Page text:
Tech: Think Dirty

think dirty - organic beauty tech - amin and co. - wellness marketing

You may know what you're putting in your body, but do you know what you're putting on it? A new app called Think Dirty is here to help.

Available for free in the App Store, Think Dirty lets you scan barcodes of personal care items in the store and analyze the ingredients. The Dirty Meter then rates the product using third-party data from nonprofit science, environmental and government organizations—to determine whether it's dirty or clean and recommending alternatives. If a product isn't in the database, you can submit it by entering the product name and taking a picture of the back label.


Tech: Waking Up is Hard to Do

 
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Hitting the snooze button is generally understood to be bad for you—the extra sleep you're getting isn't of a very good quality, and on top of that you have to choose between missing breakfast and missing your bus. If you really can't resist the temptation to take another twenty minutes under the covers on your own, here are some ideas and apps to help you break out of the habit.

1. Get moving

It's a lot more difficult to get back to sleep once you're up and about and talking to the cat about how much work to have to get done today. There are quite a few alarm clock apps out there that won't shut up until you've actually clambered out of bed and walked a few steps: SpinMe Alarm Clock ($1.99 on iOS, free on Android) is worth investigating if you need something like this and so is Step Out Of Bed! ($1.99 on iOS). By the time you've staggered all the way to the door you should be able to escape the clutches of sleep successfully.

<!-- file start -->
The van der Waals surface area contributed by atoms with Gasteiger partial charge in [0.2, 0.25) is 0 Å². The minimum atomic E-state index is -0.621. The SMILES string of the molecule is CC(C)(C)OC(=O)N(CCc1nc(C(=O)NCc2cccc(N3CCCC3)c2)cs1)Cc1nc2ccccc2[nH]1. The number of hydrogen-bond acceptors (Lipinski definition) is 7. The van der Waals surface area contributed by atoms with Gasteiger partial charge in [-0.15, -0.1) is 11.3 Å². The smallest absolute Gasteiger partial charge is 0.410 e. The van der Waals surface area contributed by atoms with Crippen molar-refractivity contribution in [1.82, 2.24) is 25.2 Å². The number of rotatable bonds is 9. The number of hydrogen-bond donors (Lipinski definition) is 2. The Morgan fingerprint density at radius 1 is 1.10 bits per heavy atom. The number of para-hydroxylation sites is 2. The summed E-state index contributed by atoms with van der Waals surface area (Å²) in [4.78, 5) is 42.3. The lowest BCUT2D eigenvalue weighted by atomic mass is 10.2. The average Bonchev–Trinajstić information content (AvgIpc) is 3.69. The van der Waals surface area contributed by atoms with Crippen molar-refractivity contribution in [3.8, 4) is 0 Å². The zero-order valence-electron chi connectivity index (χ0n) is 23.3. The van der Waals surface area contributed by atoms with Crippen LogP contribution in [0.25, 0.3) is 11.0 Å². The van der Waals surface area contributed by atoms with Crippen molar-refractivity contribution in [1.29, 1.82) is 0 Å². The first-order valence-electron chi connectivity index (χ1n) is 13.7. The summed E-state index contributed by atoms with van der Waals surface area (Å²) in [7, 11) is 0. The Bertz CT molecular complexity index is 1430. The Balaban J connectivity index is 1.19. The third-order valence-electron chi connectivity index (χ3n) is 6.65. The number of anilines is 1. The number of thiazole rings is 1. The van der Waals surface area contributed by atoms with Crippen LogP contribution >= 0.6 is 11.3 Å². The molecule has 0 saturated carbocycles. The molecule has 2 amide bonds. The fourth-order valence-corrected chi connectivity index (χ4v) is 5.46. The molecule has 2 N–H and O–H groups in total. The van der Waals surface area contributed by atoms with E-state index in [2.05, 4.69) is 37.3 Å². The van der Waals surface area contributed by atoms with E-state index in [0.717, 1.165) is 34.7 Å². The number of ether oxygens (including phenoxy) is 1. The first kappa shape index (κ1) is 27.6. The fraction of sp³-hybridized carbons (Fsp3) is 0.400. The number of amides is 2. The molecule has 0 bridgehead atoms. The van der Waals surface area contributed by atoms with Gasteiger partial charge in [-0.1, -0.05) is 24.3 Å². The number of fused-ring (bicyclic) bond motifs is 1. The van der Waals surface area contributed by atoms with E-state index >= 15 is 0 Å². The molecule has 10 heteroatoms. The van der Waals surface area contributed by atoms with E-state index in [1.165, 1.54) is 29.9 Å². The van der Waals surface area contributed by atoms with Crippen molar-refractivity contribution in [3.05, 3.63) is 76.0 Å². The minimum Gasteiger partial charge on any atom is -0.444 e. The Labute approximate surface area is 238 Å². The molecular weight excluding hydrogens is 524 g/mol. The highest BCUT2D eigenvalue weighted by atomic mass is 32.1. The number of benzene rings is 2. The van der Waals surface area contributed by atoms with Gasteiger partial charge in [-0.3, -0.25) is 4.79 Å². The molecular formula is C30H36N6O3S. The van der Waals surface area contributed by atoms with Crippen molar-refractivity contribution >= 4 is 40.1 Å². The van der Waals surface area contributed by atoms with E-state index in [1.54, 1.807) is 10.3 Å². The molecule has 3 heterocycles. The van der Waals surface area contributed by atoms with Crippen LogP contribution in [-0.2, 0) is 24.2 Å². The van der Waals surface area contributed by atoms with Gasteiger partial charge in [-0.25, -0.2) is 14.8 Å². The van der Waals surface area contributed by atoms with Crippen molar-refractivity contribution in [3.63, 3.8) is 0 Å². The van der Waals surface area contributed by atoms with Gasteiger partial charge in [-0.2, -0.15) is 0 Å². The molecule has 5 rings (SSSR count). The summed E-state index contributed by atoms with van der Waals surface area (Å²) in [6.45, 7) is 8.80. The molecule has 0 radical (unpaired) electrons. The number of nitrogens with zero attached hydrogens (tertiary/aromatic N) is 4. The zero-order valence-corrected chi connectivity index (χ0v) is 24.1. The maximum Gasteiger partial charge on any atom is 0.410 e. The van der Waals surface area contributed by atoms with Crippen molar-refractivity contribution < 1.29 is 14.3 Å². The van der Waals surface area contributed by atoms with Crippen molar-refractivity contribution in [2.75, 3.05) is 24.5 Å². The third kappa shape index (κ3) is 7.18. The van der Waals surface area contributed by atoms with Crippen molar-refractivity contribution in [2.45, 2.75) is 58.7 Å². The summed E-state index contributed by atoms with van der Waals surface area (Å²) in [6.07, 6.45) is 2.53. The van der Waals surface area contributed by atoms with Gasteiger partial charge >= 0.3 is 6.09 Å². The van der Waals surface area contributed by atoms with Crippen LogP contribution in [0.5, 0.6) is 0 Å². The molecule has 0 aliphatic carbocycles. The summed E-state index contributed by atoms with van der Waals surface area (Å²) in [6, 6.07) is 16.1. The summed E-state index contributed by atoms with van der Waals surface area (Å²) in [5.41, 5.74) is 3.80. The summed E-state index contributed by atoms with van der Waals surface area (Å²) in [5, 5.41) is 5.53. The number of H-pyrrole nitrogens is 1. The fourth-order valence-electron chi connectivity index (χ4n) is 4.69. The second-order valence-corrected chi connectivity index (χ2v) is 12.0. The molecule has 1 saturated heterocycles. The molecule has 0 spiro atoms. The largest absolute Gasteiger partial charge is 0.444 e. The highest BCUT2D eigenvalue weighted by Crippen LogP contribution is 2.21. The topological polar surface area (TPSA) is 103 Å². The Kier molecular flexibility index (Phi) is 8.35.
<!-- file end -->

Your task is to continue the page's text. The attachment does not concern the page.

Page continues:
2. Talk to a stranger

the luxe passport - wakie app

You have to hand it to Wakie for a novel idea—tapping into the app's community of users so you can have a stranger from somewhere else in the world wake you up at a specified time (and vice versa, if you so wish). It's anonymous and free (because everyone's volunteering), and the calls are automatically cut off after one minute, so the awkward small talk is kept to a minimum. Get up on time, and meet someone new as well, all before breakfast. The app is available for AndroidiOS and Windows Phone.

3. Wake up naturally

There are a ton of apps and gizmos to pick from if you want to be woken up with a slow increase in light or sound that's more soothing than a shrill, piercing, robotic ringtone. If you need help choosing, we'd suggest Sleep Cycle ($0.99 on Android and iOS) for giving you a nudge at the right point in your circadian rhythm, Rise ($1.99 on iOS) for waking up to a more relaxing set of sounds, and the Philips HF3500/60 Wake-Up Light ($69.99) or something similar for slowly filling your room with light to ease you into the day.

4. Exercise your brain